instead he joined a missionary order, the Oblates of Mary Immaculate,
and served the people of God in challenging circumstances – in Africa,
Asia and all around the world.
A proud Chicagoan, he became a leader of his order and again traveled
far from home, not letting his physical limitations moderate his zeal
for bringing the promise of Christ’s love where it was needed most.
When he was ordained a bishop, he served faithfully, first in Yakima,
where he learned Spanish to be closer to his people. He then served in
Portland, where he asked the people to continue to teach him how to be a
good bishop. In return, he promised to help them become good
Cardinal George was a respected leader among the bishops of the United
States. When, for example, the church struggled with the grave sin of
clerical sexual abuse, he stood strong among his fellow bishops and
insisted that zero tolerance was the only course consistent with our
He served the Church universal as a Cardinal and offered his counsel
and support to three Popes and their collaborators in the Roman
congregations. In this way, he contributed to the governance of the
Here in Chicago, the Cardinal visited every corner of the Archdiocese,
talking with the faithful and bringing kindness to every interaction. He
pursued an overfull schedule-- always choosing the church over his own
comfort and the people over his own needs. Most recently, we saw his
bravery first hand as he faced the increasing challenges brought about
Let us heed his example and be a little more brave, a little more
steadfast and a lot more loving. This is the surest way to honor his
life and celebrate his return to the presence of God.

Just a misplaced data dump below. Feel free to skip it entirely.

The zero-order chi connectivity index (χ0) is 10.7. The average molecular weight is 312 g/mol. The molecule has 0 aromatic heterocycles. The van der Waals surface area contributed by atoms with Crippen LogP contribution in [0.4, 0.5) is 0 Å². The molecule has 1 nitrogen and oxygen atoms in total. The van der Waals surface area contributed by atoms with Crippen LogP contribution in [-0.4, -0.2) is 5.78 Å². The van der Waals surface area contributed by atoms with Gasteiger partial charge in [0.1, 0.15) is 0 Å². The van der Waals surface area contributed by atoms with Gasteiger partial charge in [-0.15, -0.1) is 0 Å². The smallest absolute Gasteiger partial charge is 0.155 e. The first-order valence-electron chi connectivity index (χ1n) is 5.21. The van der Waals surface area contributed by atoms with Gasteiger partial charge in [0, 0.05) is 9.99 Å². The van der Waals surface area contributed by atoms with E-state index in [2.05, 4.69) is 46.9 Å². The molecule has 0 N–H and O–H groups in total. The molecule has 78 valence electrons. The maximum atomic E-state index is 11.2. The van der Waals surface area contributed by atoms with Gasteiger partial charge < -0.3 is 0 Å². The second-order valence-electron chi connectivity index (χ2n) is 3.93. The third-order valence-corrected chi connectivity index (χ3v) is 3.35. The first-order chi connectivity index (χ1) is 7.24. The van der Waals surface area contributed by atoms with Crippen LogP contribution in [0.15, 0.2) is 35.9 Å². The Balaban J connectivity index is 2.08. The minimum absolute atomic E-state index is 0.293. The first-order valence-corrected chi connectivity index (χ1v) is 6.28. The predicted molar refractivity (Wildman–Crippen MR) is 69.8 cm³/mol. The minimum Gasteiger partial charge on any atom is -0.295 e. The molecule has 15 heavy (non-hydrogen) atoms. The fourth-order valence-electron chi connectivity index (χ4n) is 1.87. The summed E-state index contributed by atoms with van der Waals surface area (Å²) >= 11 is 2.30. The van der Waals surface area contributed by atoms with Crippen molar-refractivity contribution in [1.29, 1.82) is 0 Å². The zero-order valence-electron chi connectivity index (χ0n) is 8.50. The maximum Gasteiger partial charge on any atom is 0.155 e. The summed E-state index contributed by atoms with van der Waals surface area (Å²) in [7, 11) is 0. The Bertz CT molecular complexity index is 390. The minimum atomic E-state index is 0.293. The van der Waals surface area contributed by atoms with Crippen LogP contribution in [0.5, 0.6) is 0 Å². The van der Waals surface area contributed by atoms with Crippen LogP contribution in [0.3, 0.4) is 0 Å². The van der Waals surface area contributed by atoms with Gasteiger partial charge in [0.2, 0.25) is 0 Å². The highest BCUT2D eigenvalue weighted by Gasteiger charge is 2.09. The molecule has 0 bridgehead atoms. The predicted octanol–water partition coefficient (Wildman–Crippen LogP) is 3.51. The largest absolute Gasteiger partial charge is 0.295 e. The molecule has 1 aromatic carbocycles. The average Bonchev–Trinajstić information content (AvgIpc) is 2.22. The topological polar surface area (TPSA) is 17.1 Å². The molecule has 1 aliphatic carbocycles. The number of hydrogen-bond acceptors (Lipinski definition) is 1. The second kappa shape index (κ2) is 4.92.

As we celebrate in these Easter days our new life in the Risen Lord,
join me in offering comfort to Cardinal George’s family, especially
his sister, Margaret, by assuring them of our prayers, thanking God for
his life and years of dedication to the Archdiocese of Chicago. Let us
pray that God will bring this good and faithful servant into the
fullness of the kingdom.
May Cardinal George rest in peace.
I'll update this post throughout the afternoon.Read more
When public schools across Long Island gave this year's New York State English Language Arts assessment test to students in grades 3 to 8 this week, there were a lot of empty seats. A new survey by Newsday of most Long Island school districts found that more than 2 in 5 students declined to take the test.
That's a sign of how deep the parental opposition is to the school "reform" movement's emphasis on standardized testing as the chief solution to poor educational performance.
The school "reformers" -- that assemblage of bi-partisan political backers, foundation leaders, corporate executives, cheerleaders in the news media, think tank thinkers, etc. -- are very fond of using data to judge others' performance. So here are the numbers Newsday reported:
Nearly 65,000 students in Long Island elementary and middle schools refused to take the state English Language Arts test this week -- 43.6 percent of those in grades three through eight eligible for the exam, a Newsday survey of more than 80 percent of districts Islandwide found.